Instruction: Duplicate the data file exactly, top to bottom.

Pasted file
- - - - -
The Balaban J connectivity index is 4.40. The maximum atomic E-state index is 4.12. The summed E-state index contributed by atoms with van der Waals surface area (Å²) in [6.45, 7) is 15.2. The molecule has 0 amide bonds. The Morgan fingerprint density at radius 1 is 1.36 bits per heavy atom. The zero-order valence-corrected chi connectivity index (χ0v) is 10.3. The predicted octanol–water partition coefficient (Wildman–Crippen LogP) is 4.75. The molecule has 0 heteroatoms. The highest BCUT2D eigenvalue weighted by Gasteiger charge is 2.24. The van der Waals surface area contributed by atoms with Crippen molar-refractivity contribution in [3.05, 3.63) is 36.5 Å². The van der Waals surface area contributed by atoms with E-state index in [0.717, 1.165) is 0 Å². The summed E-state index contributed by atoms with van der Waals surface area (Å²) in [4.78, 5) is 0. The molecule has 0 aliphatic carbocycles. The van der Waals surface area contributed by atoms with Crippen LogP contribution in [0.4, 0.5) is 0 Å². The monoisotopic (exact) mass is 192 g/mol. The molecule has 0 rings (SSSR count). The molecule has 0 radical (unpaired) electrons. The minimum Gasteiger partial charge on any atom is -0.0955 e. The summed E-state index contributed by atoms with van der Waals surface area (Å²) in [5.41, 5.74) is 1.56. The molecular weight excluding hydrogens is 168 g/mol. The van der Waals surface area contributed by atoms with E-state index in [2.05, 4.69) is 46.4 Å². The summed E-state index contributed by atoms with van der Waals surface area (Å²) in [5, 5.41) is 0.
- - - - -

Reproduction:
The Balaban J connectivity index is 4.40. The maximum atomic E-state index is 4.12. The summed E-state index contributed by atoms with van der Waals surface area (Å²) in [6.45, 7) is 15.2. The molecule has 0 amide bonds. The Morgan fingerprint density at radius 1 is 1.36 bits per heavy atom. The zero-order valence-corrected chi connectivity index (χ0v) is 10.3. The predicted octanol–water partition coefficient (Wildman–Crippen LogP) is 4.75. The molecule has 0 heteroatoms. The highest BCUT2D eigenvalue weighted by Gasteiger charge is 2.24. The van der Waals surface area contributed by atoms with Crippen molar-refractivity contribution in [3.05, 3.63) is 36.5 Å². The van der Waals surface area contributed by atoms with E-state index in [0.717, 1.165) is 0 Å². The summed E-state index contributed by atoms with van der Waals surface area (Å²) in [4.78, 5) is 0. The molecule has 0 aliphatic carbocycles. The van der Waals surface area contributed by atoms with Crippen LogP contribution in [0.4, 0.5) is 0 Å². The monoisotopic (exact) mass is 192 g/mol. The molecule has 0 rings (SSSR count). The molecule has 0 radical (unpaired) electrons. The minimum Gasteiger partial charge on any atom is -0.0955 e. The summed E-state index contributed by atoms with van der Waals surface area (Å²) in [5.41, 5.74) is 1.56. The molecular weight excluding hydrogens is 168 g/mol. The van der Waals surface area contributed by atoms with E-state index in [2.05, 4.69) is 46.4 Å². The summed E-state index contributed by atoms with van der Waals surface area (Å²) in [5, 5.41) is 0.